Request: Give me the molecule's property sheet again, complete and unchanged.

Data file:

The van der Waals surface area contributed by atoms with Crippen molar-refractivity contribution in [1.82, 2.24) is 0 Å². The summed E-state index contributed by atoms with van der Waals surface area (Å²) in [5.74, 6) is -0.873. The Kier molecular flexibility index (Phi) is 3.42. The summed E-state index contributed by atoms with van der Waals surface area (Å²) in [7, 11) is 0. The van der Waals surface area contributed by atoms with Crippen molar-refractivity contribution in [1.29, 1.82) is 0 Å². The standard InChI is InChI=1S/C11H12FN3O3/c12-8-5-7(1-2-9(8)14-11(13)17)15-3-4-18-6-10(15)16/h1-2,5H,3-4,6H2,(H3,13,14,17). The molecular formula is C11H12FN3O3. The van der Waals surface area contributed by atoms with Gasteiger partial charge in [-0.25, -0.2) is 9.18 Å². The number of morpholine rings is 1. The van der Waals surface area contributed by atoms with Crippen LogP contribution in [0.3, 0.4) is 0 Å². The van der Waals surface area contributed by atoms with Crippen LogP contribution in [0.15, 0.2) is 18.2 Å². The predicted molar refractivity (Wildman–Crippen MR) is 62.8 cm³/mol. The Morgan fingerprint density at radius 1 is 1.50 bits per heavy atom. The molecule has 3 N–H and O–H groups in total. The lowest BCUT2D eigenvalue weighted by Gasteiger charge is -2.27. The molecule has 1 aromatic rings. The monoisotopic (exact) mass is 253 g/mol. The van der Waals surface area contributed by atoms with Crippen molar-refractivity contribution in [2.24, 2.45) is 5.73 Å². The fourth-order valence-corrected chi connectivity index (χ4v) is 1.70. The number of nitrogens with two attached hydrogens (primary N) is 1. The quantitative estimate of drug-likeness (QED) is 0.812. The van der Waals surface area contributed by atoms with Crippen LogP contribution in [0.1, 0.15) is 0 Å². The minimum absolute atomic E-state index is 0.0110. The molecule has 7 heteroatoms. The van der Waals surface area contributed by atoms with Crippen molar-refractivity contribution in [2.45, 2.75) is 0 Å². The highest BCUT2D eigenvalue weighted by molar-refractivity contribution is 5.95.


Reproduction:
The van der Waals surface area contributed by atoms with Crippen molar-refractivity contribution in [1.82, 2.24) is 0 Å². The summed E-state index contributed by atoms with van der Waals surface area (Å²) in [5.74, 6) is -0.873. The Kier molecular flexibility index (Phi) is 3.42. The summed E-state index contributed by atoms with van der Waals surface area (Å²) in [7, 11) is 0. The van der Waals surface area contributed by atoms with Crippen molar-refractivity contribution in [1.29, 1.82) is 0 Å². The standard InChI is InChI=1S/C11H12FN3O3/c12-8-5-7(1-2-9(8)14-11(13)17)15-3-4-18-6-10(15)16/h1-2,5H,3-4,6H2,(H3,13,14,17). The molecular formula is C11H12FN3O3. The van der Waals surface area contributed by atoms with Gasteiger partial charge in [-0.25, -0.2) is 9.18 Å². The number of morpholine rings is 1. The van der Waals surface area contributed by atoms with Crippen LogP contribution in [0.3, 0.4) is 0 Å². The van der Waals surface area contributed by atoms with Crippen LogP contribution in [0.15, 0.2) is 18.2 Å². The predicted molar refractivity (Wildman–Crippen MR) is 62.8 cm³/mol. The Morgan fingerprint density at radius 1 is 1.50 bits per heavy atom. The molecule has 3 N–H and O–H groups in total. The lowest BCUT2D eigenvalue weighted by Gasteiger charge is -2.27. The molecule has 1 aromatic rings. The monoisotopic (exact) mass is 253 g/mol. The van der Waals surface area contributed by atoms with Crippen molar-refractivity contribution in [2.24, 2.45) is 5.73 Å². The fourth-order valence-corrected chi connectivity index (χ4v) is 1.70. The number of nitrogens with two attached hydrogens (primary N) is 1. The quantitative estimate of drug-likeness (QED) is 0.812. The van der Waals surface area contributed by atoms with Crippen LogP contribution in [0.1, 0.15) is 0 Å². The minimum absolute atomic E-state index is 0.0110. The molecule has 7 heteroatoms. The van der Waals surface area contributed by atoms with Crippen molar-refractivity contribution in [2.45, 2.75) is 0 Å². The highest BCUT2D eigenvalue weighted by molar-refractivity contribution is 5.95.